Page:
“Capital efficiency” is the latest phrase that’s been generating buzz in the VC world, but at Golden Section, we’ve been talking about it since 2019. How is it that we managed to identify one of the biggest trends in venture capital before our competitors? It boils down to our many years of experience building B2B software ourselves.
Let’s take a deeper look at what capital efficiency is and why we were able to identify it as a crucial component of startups years before other VC firms caught on.
What is Capital Efficiency?
Capital efficiency is more than just a buzzword — it’s an entire mindset that shapes the way a startup operates. It’s the difference between a startup that operates for the here and now and a startup that has the ability to thrive in the future.
While each metric has its own formula and unique take on how to measure capital efficiency, the idea is the same: we’re not only interested in valuation. VCs, founders, and investors who use capital efficient formulas understand that a high valuation doesn’t ensure sustainability. What does? Understanding the high value of the venture capital raised and having the ability to use it efficiently and effectively.
How Can a Start Be Capital Efficient?
While there are many formulas that measure capital efficiency, there’s no exact formula for actually becoming capital efficient. There are, however, several factors that capital efficient companies share. These include:
- Building your product right the first time: 80% of the products we’ve seen at Golden Section have intractable tech problems. Troubleshooting and R&D can cost millions of dollars, which is not an efficient way to use company funds, even if you’ve raised tens of billions. It’s much more efficient to build your product correctly the first time. Not to mention, it can save a lot of heartache.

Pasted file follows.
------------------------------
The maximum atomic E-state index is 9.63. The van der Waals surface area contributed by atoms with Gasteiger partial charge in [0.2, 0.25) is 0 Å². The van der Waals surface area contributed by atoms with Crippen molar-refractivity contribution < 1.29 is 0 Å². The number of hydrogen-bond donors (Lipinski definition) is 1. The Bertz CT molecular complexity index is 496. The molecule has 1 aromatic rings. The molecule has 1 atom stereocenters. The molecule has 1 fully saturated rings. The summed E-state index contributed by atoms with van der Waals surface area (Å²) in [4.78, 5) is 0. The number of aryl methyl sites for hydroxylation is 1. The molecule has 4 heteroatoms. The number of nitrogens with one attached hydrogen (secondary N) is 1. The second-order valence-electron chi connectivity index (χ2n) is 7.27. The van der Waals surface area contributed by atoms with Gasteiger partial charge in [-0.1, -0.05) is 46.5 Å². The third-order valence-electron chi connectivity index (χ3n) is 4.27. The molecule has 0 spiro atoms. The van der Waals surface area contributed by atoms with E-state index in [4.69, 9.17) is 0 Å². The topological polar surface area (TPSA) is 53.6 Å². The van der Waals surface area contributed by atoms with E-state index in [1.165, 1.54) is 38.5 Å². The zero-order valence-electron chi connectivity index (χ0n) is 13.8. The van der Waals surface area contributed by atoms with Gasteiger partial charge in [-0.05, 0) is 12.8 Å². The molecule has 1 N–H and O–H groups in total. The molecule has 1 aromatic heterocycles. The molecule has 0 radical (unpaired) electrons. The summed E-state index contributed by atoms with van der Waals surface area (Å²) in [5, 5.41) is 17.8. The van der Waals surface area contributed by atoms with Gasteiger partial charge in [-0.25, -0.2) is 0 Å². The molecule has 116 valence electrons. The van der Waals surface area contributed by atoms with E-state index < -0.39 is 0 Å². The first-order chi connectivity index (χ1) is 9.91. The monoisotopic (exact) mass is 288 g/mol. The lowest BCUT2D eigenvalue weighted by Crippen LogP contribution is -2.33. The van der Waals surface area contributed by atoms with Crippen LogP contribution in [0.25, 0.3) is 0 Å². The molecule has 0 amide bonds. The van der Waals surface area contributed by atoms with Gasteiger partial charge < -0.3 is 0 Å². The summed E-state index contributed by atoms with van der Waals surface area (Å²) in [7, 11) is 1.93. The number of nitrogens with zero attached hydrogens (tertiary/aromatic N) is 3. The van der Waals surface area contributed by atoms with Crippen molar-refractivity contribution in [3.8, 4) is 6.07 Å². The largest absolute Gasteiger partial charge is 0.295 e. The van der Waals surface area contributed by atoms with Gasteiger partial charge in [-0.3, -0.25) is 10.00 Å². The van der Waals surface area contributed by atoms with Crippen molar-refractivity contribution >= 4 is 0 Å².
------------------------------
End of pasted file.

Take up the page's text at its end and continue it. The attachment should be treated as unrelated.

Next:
- Focusing on high quality, not high quantity, development teams: Some founders mistakenly think that the more people they have on their development teams, the better their chances at building their product right the first time. This isn’t the case. It’s not a matter of how many people you have pitching ideas on your development team, but who these people are.
- Working toward revenue generating strategies/activities: Some companies invest too much of their funds in R&D while forgetting that their goal should be revenue generation. Capital efficient companies are those that succeed in creating impeccable products that are capable of generating revenue before expanding and scaling.
How We Zoned in on Capital Efficiency as a Crucial Component of Startups
At Golden Section, we are all founders, and we’ve served more than 400 SaaS companies since 2011. Throughout the years, we’ve kept our eyes to the ground, not necessarily focusing on the successes we’ve seen, but more on the mistakes — the mistakes are really where the gold is.
We’ve seen a founder who spent $6 million to build a company that only generated $500 thousand in ARR. We saw another founder invest $7 million in their company and make $350 thousand in ARR.
Another founder spent $4.5 million building a problem-riddled product with three different development teams. He managed to get to $1 million in ARR — but when you consider what he spent, he was still in the hole, big-time. When he came to us, we raised the ARR to $2 million while burning less than $1 million in equity.
We have seen first-hand how incredibly talented, and driven founders didn’t make it simply because they didn’t approach their venture with a capital efficiency mindset.
That’s where we come in. We believe that capital efficiency is one of the biggest drivers of success (in addition to a solid product, of course!). While other companies are just jumping on the capital efficiency bandwagon, we’ve been working this way for years and have many years of experience.